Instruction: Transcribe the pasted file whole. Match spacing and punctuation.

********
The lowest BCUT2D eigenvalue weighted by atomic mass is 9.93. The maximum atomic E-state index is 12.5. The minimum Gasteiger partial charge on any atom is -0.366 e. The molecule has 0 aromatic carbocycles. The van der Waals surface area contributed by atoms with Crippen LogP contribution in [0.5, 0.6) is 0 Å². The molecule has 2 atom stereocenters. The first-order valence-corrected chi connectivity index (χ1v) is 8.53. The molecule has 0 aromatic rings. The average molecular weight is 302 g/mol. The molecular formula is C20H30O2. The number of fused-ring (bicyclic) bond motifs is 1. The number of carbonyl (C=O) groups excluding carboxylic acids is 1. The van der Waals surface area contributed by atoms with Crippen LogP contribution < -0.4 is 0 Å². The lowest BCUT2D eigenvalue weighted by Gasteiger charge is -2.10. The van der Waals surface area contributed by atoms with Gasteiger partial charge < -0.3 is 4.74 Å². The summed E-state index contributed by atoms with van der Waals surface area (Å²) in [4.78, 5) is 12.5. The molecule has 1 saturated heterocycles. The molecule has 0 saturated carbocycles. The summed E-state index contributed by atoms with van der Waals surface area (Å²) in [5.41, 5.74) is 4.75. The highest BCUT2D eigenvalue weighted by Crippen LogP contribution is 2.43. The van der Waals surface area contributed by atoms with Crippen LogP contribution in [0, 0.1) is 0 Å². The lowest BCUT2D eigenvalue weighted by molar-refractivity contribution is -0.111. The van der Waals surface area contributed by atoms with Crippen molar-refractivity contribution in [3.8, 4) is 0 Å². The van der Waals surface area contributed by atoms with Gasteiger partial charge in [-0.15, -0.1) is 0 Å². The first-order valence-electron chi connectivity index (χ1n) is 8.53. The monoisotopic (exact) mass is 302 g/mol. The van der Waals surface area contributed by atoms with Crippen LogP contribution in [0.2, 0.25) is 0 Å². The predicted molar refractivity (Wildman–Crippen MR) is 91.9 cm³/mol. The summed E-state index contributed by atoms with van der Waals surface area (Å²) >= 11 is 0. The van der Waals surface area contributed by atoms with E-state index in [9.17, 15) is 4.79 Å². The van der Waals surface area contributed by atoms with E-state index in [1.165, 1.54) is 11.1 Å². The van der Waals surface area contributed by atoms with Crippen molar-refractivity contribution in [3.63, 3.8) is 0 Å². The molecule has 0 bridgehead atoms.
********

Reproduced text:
The lowest BCUT2D eigenvalue weighted by atomic mass is 9.93. The maximum atomic E-state index is 12.5. The minimum Gasteiger partial charge on any atom is -0.366 e. The molecule has 0 aromatic carbocycles. The van der Waals surface area contributed by atoms with Crippen LogP contribution in [0.5, 0.6) is 0 Å². The molecule has 2 atom stereocenters. The first-order valence-corrected chi connectivity index (χ1v) is 8.53. The molecule has 0 aromatic rings. The average molecular weight is 302 g/mol. The molecular formula is C20H30O2. The number of fused-ring (bicyclic) bond motifs is 1. The number of carbonyl (C=O) groups excluding carboxylic acids is 1. The van der Waals surface area contributed by atoms with Crippen LogP contribution < -0.4 is 0 Å². The lowest BCUT2D eigenvalue weighted by Gasteiger charge is -2.10. The van der Waals surface area contributed by atoms with Gasteiger partial charge < -0.3 is 4.74 Å². The summed E-state index contributed by atoms with van der Waals surface area (Å²) in [4.78, 5) is 12.5. The molecule has 1 saturated heterocycles. The molecule has 0 saturated carbocycles. The summed E-state index contributed by atoms with van der Waals surface area (Å²) in [5.41, 5.74) is 4.75. The highest BCUT2D eigenvalue weighted by Crippen LogP contribution is 2.43. The van der Waals surface area contributed by atoms with Crippen LogP contribution in [0, 0.1) is 0 Å². The lowest BCUT2D eigenvalue weighted by molar-refractivity contribution is -0.111. The van der Waals surface area contributed by atoms with Crippen molar-refractivity contribution in [3.8, 4) is 0 Å². The van der Waals surface area contributed by atoms with Gasteiger partial charge in [-0.15, -0.1) is 0 Å². The first-order valence-electron chi connectivity index (χ1n) is 8.53. The monoisotopic (exact) mass is 302 g/mol. The van der Waals surface area contributed by atoms with Crippen LogP contribution in [0.2, 0.25) is 0 Å². The predicted molar refractivity (Wildman–Crippen MR) is 91.9 cm³/mol. The summed E-state index contributed by atoms with van der Waals surface area (Å²) >= 11 is 0. The van der Waals surface area contributed by atoms with E-state index in [9.17, 15) is 4.79 Å². The van der Waals surface area contributed by atoms with E-state index in [1.165, 1.54) is 11.1 Å². The van der Waals surface area contributed by atoms with Crippen molar-refractivity contribution in [3.63, 3.8) is 0 Å². The molecule has 0 bridgehead atoms.